Let be any finite graph. has a complete matching if and only if for all the inequality holds, where is the number of the components of the graph with odd number of vertices. This is called the Tutte condition.
The sufficiency is proved in a few steps indirectly.
It is very easy to see that if is even, then and . This will be used later. And if the Tutte condition holds, applying it to gives is even.
If is an even component in , then adding its vertex to gives , because it creates at least one odd component. But this with the Tutte condition gives , which contradicts the maximality of . So there are no even components in .
Let be an odd component of , and let any of its vertices. Assume there is no complete matching in . Since is minimal counterexample, there exits a set such that , but because of it is at least . Then , which contradicts the maximality of . So by removing any vertex from an odd component the remaining part has a complete matching.
Represent each odd components by one vertex, and remove the edges in . From the definition of this is a bipartite graph. If we choose vertices from the representatives of the odd components, they are together adjacent to at least vertices in , otherwise we could remove less than vertices from thus from , and still get odd component, which violates the Tutte condition. So there is complete matching in this reduced graph because of Hall’s marriage theorem.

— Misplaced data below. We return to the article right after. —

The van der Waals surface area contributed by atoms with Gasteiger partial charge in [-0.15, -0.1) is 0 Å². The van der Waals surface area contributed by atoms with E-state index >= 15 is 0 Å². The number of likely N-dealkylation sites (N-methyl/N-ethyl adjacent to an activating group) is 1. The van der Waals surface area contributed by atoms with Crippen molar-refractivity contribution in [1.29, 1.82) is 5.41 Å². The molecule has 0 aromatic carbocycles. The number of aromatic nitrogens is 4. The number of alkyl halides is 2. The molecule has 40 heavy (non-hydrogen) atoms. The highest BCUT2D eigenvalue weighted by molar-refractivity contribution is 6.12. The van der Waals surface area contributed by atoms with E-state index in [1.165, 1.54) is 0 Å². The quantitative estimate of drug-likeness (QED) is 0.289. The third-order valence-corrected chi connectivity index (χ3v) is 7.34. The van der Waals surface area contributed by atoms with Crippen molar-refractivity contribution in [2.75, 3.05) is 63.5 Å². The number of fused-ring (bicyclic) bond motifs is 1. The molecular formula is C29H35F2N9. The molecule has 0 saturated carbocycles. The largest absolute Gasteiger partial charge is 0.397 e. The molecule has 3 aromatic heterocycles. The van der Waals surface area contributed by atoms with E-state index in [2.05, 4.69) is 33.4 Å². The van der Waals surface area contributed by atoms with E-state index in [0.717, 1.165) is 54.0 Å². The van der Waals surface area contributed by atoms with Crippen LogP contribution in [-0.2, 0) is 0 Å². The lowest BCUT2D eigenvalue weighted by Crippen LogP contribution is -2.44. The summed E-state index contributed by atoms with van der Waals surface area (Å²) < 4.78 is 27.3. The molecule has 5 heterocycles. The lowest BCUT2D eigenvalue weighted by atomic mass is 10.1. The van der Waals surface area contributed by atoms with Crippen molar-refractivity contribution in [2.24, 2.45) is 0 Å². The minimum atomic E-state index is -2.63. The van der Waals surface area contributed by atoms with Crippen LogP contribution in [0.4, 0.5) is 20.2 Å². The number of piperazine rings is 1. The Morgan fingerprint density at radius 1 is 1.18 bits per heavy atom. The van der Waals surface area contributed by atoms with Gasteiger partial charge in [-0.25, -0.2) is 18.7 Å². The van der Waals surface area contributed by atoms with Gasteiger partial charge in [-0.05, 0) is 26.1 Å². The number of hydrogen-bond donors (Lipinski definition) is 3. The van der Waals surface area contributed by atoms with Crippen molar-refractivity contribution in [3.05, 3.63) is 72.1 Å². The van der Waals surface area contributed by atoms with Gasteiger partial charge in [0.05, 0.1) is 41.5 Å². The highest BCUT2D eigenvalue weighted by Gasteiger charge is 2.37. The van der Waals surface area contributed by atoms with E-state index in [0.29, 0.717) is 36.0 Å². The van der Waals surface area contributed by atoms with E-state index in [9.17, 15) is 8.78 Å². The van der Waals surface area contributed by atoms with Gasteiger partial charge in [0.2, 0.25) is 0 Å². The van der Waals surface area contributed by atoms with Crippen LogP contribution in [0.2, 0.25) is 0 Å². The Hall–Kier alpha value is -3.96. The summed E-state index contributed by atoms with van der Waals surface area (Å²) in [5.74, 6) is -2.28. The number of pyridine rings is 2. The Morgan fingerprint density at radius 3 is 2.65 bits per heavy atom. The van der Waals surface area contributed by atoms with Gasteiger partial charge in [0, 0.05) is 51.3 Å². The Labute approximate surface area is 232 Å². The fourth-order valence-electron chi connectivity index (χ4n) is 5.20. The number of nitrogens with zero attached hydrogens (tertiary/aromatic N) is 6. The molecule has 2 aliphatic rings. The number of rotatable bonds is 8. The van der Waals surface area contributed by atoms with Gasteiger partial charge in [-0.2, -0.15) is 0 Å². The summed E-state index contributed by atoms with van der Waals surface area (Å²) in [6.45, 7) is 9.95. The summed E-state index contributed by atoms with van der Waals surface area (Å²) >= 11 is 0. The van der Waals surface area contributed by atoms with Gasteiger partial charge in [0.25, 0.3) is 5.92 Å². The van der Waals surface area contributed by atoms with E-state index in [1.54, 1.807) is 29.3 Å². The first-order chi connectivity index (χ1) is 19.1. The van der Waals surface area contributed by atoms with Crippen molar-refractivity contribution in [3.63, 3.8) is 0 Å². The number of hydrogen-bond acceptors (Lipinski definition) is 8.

The complete matching in the reduced graph covers and exactly one vertex in each odd component. But there is also a matching in the rest of each odd component covering the rest as proven in , and from there are no even components. Combining these gives a complete matching of , which is a contradiction.